Sep. 22, 2013 at 10:28 PM ET
Calling all moms, dads, grandparents and the baby-obsessed! Tune into TODAY starting Monday for #BornTODAY, a weeklong series about birthing and raising babies in America today. Find out more here, and join the conversation at #BornTODAY.
Your heart will never be the same and neither will your body. You’ve never felt so much emotion, been so groggy, and felt so torn about returning to work.
It’s true: Having a baby changes everything.
More than 13,000 moms and dads shared their views on everything from breastfeeding to whether they’d like more sleep or sex in a series of candid TODAY.com surveys that are part of #BornTODAY, our week-long special focusing on pregnancy, birth and being a parent.
Bottom line: You told us you enjoy your new role taking care of a tiny but demanding human being, with 59 percent of women and 62 percent of men saying they liked being a parent more than they thought they would.
“I used to be kind of a baby-phobe -- I was very career driven in my mid-20s and thought I didn’t want to have kids until I was in my 30s, and then things ended up changing,” said Jill Krause, 32, a Dallas mom who gave birth to her third child six weeks ago and writes the Baby Rabies blog.
“I actually took to it a lot better than I thought I would. I enjoy it.”
Sleep or sex?
But it’s not all elation and happiness, of course. Most new parents dream of getting more sleep. When asked what they wished they could have had more of the first year of their child's life, 65 percent of women and 37 percent of men picked sleep over sex, having more alone time or having more time with their partner. (Sex was second on the men’s wish list, while it came in last in the women’s poll.)
Krause said lack of sleep was a huge factor in leading to post-partum anxiety after her first two pregnancies, while Heli Wiener, a Deerfield, Ill., mom who had her third child in December and writes the Mommy’s Two Cents blog, called it the worst part about having a baby.
Most new parents hear the horror stories, but many assume they’re going to be the exception, noted parenting expert and TODAY contributor Michele Borba.
“When reality comes and the baby is there, sleep isn’t part of the deal,” she said. “You’re not prepared for how often they do need you and how (little) you are able to sleep.”
Love at first sight
But falling in love with your baby can go along way to help offset the challenges. In fact, both moms and dads said the thing that surprised them most about labor and birth was how they felt about their child when he or she was born.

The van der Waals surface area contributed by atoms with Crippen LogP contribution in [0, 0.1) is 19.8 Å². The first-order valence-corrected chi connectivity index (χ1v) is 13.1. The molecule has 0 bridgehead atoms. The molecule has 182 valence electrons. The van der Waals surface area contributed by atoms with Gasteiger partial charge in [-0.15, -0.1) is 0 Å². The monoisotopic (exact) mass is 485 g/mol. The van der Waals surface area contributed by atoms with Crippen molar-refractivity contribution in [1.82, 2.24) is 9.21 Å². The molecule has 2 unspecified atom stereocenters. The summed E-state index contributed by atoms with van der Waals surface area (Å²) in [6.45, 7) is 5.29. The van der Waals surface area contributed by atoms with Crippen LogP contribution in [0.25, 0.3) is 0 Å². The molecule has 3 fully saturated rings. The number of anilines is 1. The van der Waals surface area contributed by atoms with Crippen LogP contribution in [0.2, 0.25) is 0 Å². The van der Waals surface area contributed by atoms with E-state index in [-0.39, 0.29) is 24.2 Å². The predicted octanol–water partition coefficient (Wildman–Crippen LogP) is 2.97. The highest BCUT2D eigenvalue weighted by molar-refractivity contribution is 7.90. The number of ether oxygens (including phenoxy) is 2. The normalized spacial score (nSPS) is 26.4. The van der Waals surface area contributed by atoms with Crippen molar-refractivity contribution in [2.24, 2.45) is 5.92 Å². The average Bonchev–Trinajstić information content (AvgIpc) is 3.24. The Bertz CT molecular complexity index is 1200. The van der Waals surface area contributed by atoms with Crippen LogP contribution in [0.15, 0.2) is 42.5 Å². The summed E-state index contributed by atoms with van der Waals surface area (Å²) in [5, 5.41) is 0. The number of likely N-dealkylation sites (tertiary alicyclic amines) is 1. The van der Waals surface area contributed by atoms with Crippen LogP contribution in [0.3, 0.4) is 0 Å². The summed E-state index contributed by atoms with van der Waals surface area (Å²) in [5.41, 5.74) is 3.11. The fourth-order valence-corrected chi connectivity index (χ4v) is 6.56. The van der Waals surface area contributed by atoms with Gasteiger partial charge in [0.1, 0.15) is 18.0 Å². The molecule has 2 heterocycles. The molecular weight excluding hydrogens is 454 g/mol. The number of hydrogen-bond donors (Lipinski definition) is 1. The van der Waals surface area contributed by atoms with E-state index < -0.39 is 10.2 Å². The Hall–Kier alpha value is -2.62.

No book, doctor or relative can ever prepare most people for that moment, Borba said, noting the bond shows parents they are on the right track to raising a healthy, happy child.
“You definitely have that emotional feeling that is completely outside of the realm of rational thinking,” Wiener said.
John Kinnear, a Sandy, Utah, dad of two said he felt an instant connection when his daughter arrived.
“The second she came out, it kind of brought it all into focus. Everything that we had been preparing for all of a sudden had a face, it had eyes,” recalled Kinnear, creator of the Ask Your Dad blog.
And yes, men really do want to be at their partner’s side when she’s giving birth, with almost three-quarters revealing they “absolutely” wanted to be in the delivery room. Borba called that result a “yahoo-yay moment,” noting it wasn’t that long ago dads were content to sit in the waiting room.
But ladies, take note your partner may be intimidated by the fierce mom you’ve become. Dads told us they’re mostly fine with swaddling the baby, changing a diaper, giving the baby a bath or the bottle, but almost half – 46 percent – said it seems they can’t do any of those tasks up to Mom’s standards.
“Sometimes our standards as women are a little too high and we need to realize that and let go so that dads begin to be part of the (process),” Borba said. “They’re not as secure as we are. Give them a little bit more praise, give them a hug (to build confidence).”
Despite some uneasiness over breastfeeding in public, most women said it was a non-issue for them, while almost two-thirds of men said seeing their partner breastfeed did not change the way they felt about her breasts.
But many women were surprised about how long it took to return to their pre-baby weight. Krause decided that since it took nine months to put the weight on, she would not even look at a scale until nine months after giving birth.
“I looked nothing like my former self. So that was a hard adjustment – realizing that you could lose all the weight and still not fit your old clothes and still not look anything like you did pre-baby,” Krause said.
Returning to work
Then, there’s the issue of how much time you will have with the baby before returning to work. Asked what the idea time of maternity leave is, most women, about 60 percent, said three to six months -- although almost a quarter preferred a year.
When it came time to return to work, however, more than 70 percent of working moms said they wished they could have stayed at home.
As for paternity leave, almost half of the men said two weeks to a month would be ideal, though some don’t get the perk at all.
“Paternity leave – that’s funny,” Kinnear said sarcastically. The dad, who works in marketing and whose employer doesn’t offer this benefit, had to save up vacation days to be able to stay at home after his children were born.
More than half of dads told us they took less than a week of paternity leave, which is not surprising since many men worry that taking time off could endanger their jobs at a time when they need a steady paycheck the most, Borba said.
But the focus is always the baby.
“I always knew that I wanted kids but I never knew how much it would bring to my life. It makes me a better person and it makes me less selfish,” Kinnear said.